The success of this week's elections for five southern provinces in Iraq rested on the Mid-Euphrates Operations Center, located at Contingency Operating Station Echo.

The MEOC, which is co-located with the 8th Iraqi Army Division headquarters in Diwaniyah Province, is the monitoring station for operations and intelligence assets for the provinces of Babil, Karbala, Najaf, Diwaniyah and Wasit. The 8th IA Division is the military unit responsible for securing those provinces.

Initially, the center was assembled to facilitate the 8th IA and 3rd Heavy Brigade Combat Team, 3rd Infantry Division's efforts in supporting and securing the elections through March 7. Leaders are now expecting its role to continue even now that the elections are over.

"The American's role was just to set it up," said Sgt. 1st Class Danny Waldrip, a battle noncommissioned officer at the MEOC. "Also, to advise and assist the Iraqis and improve the overall operations so that it suits their purposes so they can ultimately take the MEOC over from the U.S."

The MEOC is made up of an operations center, an intelligence fusion cell and a communications department. Each section is comprised of Soldiers and leaders from both the 3rd HBCT and the 8th IA Div., with the Iraqis in the lead.

"This is the first true Iraqi-run election," Waldrip said. "Americans really didn't have that much to do with it."

Waldrip explained how the Iraqi Soldiers and leaders working in the operations center would monitor when ballots were delivered to the different polling sites and track statistics.

Second Lt. Mustafa Mahdi, intelligence fusion chief, said his cell's main mission is to gather intelligence information.

"Some people want to make chaos for the elections and spread rumors about the elections and the political figures," he said through a translator. "We need to know about that so we can stop it."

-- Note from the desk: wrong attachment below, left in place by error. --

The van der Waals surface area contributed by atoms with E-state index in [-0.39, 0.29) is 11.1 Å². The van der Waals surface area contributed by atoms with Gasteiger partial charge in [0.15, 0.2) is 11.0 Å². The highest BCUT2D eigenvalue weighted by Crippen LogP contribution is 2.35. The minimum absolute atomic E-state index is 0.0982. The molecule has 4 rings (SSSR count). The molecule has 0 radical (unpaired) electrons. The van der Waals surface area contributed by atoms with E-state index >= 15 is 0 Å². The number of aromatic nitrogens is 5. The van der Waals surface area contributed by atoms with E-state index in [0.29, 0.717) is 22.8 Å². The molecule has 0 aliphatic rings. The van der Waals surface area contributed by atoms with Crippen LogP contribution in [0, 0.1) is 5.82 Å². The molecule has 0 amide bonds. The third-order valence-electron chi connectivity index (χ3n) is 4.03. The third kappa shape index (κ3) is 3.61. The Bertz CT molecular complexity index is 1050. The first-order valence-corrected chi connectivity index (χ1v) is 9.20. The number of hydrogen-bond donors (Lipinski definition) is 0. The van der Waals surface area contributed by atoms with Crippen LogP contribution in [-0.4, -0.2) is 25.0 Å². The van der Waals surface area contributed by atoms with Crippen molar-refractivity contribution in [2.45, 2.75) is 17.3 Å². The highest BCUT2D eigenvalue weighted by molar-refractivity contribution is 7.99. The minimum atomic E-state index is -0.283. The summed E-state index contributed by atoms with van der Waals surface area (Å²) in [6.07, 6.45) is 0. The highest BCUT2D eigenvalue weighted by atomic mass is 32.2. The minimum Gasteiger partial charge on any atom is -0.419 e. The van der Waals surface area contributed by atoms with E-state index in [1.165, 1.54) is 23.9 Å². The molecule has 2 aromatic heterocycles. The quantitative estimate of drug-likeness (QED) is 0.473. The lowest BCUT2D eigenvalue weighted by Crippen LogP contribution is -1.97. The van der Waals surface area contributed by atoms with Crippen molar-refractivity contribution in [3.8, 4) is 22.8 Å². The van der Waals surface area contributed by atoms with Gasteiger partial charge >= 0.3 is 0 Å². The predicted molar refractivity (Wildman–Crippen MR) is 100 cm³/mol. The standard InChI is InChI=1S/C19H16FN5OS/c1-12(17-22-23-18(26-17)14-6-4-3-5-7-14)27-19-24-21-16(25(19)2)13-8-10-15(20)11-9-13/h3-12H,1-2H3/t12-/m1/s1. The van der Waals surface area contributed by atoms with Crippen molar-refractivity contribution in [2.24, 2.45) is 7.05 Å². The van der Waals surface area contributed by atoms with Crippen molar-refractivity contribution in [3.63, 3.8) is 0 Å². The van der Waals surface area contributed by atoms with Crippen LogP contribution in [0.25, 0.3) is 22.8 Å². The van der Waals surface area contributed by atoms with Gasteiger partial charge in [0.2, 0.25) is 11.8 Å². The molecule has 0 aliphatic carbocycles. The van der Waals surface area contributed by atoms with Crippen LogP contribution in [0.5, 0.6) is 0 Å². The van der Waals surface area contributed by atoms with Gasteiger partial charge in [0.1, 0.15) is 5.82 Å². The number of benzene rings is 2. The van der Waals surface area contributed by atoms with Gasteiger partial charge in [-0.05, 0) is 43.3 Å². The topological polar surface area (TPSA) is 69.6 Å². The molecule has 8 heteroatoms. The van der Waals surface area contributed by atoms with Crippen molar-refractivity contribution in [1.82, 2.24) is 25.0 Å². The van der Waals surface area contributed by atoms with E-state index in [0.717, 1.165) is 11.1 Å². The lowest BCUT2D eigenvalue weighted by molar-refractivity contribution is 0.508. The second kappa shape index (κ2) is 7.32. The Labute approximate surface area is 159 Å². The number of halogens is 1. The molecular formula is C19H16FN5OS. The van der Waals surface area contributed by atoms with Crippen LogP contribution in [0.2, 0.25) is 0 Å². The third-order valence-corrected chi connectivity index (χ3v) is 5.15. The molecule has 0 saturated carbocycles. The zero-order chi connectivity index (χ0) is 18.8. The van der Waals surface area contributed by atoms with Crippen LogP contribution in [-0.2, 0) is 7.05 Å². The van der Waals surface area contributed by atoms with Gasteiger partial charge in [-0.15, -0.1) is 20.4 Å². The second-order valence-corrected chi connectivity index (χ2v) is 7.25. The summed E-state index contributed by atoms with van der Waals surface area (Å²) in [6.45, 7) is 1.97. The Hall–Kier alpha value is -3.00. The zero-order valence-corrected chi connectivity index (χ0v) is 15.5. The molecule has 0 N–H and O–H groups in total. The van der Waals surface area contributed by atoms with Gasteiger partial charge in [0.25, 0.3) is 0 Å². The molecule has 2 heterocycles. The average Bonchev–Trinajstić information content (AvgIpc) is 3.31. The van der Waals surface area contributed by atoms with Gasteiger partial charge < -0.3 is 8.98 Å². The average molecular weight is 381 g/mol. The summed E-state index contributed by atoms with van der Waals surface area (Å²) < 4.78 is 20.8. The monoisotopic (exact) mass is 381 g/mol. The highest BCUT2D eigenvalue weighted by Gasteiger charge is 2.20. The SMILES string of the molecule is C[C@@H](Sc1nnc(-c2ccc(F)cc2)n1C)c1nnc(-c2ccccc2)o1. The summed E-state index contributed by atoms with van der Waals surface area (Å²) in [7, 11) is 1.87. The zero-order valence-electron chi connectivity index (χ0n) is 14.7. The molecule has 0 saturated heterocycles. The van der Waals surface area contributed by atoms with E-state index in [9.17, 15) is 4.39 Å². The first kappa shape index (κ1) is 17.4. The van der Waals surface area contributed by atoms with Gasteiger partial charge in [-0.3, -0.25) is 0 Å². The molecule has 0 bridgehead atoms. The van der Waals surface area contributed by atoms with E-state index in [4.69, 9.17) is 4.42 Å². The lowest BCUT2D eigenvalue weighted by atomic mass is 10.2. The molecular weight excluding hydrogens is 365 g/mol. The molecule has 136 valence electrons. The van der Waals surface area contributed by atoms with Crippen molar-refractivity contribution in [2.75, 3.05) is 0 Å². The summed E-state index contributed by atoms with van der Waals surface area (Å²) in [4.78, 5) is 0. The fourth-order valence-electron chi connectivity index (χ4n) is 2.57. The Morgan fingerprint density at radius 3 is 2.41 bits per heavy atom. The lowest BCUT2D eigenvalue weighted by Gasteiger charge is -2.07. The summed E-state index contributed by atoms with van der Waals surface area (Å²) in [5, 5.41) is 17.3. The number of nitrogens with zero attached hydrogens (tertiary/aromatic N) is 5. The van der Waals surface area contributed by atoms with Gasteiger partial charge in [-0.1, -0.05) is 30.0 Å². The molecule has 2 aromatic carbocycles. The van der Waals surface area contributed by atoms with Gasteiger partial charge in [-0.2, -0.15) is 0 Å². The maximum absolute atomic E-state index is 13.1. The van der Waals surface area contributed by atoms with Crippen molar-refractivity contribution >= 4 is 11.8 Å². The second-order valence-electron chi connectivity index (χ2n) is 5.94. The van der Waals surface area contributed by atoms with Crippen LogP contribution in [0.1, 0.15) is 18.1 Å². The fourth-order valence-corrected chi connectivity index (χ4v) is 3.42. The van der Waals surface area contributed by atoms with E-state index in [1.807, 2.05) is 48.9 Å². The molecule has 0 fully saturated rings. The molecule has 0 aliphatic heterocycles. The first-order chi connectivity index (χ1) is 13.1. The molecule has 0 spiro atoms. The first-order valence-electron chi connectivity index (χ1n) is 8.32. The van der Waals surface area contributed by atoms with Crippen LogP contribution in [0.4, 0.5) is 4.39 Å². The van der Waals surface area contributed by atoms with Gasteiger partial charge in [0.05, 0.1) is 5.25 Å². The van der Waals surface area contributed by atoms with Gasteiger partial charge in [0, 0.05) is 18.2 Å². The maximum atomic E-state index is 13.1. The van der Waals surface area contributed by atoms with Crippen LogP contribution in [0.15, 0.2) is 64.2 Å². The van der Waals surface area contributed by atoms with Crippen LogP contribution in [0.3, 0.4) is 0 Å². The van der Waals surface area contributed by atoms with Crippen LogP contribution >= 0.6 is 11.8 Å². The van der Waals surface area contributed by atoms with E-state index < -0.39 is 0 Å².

Staff Sgt. Edward Nowicki, 3rd HBCT intelligence fusion NCO, explained that the fusion cell is combining multiple sources of intelligence and will be able to paint a complete picture and make an assessment of what can be expected to happen. He said the information gathered and the assessments made are then taken to both Col. Peter Jones, commander for the 3rd HBCT, and staff Lt. Gen. Othman, commander for the 8th IA Div.

"We are combining our assets," Nowicki said. "They are out on the ground and we have the technology."

Mustafa explained that, by working with Soldiers of the 3rd HBCT, he and his Soldiers and leaders are able to use assets they have never used before.

"It has been perfect working with the American Soldiers," Mustafa said. "They have given us many assets that are new to us like overhead surveillance and geospatial software."

Nowicki also explained that his Iraqi counterparts are familiar with the local culture, and that familiarity helps tremendously in gathering intelligence.

"They can just go out on the street or make one phone call and get the information," he said. "What would be a much slower and complicated process for me, they can get with one phone call."

Sgt. Mohammed Salim, MEOC Communications sergeant with the 8th IA Div., voted March 4 in the special needs elections. The day was open specifically for members of the Iraqi Security Forces, hospitals and prisoners who would be unable to vote in the March 7 general elections.

"I was not nervous," Mohammed said through a translator. "It was very normal. These elections were something special because the list was open and the voters could see who they were voting for."

"From 2005 until now the Iraqi people learned a lot about the public figures," he said. "We are more educated now to choose the right person for the position. The votes are more accurate now."

Waldrip explained that the March 4 special needs elections were successful and every voter was accounted for.

The MEOC was the hub for election security and operations. But for people like Nowicki and Waldrip, it was also a learning experience they will never forget.

"For me this is the most rewarding part of the tour," Nowicki said, "being able to work here and to understand the differences between them and us helps us better support them."

"We came out here with a good package," Waldrip said. "We are managing well. I just wish I knew more Arabic."

Waldrip said he didn't know what to expect before coming out to work in the MEOC. He explained that he had worked in the brigade's tactical operations center most of his deployed military career.

"This is the closest I've come to talking with Iraqis, even if it's through a translator," he said. "This is a learning experience for me. It's something that will stay with me for a long time."